Looking for inspiration? Look no further than these 9 creative photo ideas and photography tips to inspire your photography in July 2013.
In the fourth part of our Shoot Like A Pro series on how to photograph any subject you want we take a closer look at the best camera settings for macro photography. Getting sharp macro and close-up photos takes time to master, but here we show you all the best camera settings you should use to shoot classic macro compositions, shoot handheld and shoot shallow depth of field.
In our most creative DIY Photography Hacks series post yet we show you how to use your iPad, tablet or laptop as a light source for illuminating portraits, still life set-ups, create shapes in catchlights, painting with light, making backgrounds in macro photography and even cross polarisation.
Like fitting a magnifying glass to the front of your regular lenses, these attachments make small subjects look big. In our latest round-up of essential accessories we test 6 models to find out which is the best close-up lens.
Want a lightweight, low-cost way of getting in really close for macro-style pictures? A close-up filter may be just what you are after. In this tutorial we explain how to use them
Over the course of our new Shoot Like A Pro series we’ll show you the best camera settings to use to shoot a range of subjects within the genres of portrait photography, landscape photography, street scene, wildlife photography, close-ups and more.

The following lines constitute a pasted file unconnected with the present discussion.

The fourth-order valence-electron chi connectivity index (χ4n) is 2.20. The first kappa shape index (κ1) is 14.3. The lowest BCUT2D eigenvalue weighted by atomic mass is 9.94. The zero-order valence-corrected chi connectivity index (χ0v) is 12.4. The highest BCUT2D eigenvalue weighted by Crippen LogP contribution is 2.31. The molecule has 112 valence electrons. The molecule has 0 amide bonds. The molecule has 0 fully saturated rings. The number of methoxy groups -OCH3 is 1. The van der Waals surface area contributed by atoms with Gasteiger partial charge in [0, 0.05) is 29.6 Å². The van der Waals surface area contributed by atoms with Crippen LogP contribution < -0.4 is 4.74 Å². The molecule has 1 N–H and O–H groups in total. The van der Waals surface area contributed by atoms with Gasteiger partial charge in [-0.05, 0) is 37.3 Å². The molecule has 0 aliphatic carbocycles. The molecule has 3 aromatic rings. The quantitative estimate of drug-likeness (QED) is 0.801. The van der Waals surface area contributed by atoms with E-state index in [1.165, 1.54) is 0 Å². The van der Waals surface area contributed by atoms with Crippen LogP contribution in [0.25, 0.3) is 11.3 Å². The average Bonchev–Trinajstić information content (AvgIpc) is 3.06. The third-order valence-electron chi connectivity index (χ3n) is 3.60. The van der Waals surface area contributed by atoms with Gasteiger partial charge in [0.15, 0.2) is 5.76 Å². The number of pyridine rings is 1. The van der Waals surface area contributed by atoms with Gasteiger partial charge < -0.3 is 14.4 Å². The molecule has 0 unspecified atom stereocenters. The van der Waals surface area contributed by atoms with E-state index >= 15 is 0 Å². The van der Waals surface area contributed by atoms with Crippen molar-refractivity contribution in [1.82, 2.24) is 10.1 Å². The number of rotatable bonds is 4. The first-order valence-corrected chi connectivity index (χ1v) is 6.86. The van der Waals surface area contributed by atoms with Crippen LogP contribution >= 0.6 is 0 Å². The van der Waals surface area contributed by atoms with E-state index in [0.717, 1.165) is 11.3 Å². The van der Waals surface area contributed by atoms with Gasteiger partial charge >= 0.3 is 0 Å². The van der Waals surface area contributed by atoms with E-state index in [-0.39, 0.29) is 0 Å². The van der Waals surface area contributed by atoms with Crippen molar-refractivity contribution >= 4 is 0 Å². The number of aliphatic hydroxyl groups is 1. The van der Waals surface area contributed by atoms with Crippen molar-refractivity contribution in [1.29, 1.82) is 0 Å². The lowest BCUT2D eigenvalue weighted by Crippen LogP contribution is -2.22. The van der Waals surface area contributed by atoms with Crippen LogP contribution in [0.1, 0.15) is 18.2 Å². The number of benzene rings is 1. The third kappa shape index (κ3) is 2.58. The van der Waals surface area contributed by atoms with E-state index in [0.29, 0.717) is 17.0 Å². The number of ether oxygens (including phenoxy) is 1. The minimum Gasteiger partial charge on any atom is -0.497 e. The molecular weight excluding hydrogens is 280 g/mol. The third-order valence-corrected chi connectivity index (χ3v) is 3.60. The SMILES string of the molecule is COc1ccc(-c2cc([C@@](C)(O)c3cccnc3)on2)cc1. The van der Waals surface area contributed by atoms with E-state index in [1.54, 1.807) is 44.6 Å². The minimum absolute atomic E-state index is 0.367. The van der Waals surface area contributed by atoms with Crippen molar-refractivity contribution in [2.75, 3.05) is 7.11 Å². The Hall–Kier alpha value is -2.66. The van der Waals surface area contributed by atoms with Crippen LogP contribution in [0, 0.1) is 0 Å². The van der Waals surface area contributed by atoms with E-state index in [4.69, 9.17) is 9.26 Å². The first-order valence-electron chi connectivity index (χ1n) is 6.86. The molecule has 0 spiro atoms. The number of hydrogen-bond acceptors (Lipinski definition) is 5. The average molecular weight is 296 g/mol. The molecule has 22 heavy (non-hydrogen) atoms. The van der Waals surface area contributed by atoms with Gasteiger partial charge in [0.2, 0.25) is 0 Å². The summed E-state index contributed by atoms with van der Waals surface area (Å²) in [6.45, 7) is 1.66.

To kick things off we’ll take a look at the common camera settings you’ll want to use every time you shoot and explain how and why you might want to change them.
When shooting macro photography, it’s often the small details that complete an image. And adding drops of water to your photo composition can serve to magnify the finer details of your subject for a striking effect. Here’s how it’s done.
Taking pictures of flowers in a controlled environment such as still life photography, or even in the confines of your garden is one thing. But learning how to photograph flowers in the wild presents a whole number of new challenges. In this quick guide we show you how to think about the light and how to experiment with the look and feel of your pictures.
We’ve covered a lot of clever techniques in our DIY Photography Hacks series, and this latest is one of our favourites – both because it’s so simple and the effects are amazing! In our quick tutorial below we show you how to use an empty toilet paper tube as an extension to transform your 50mm standard lens into a powerful macro lens.
Discover how to use extension tubes to shoot great close-up and macro photography without all the hefty costs.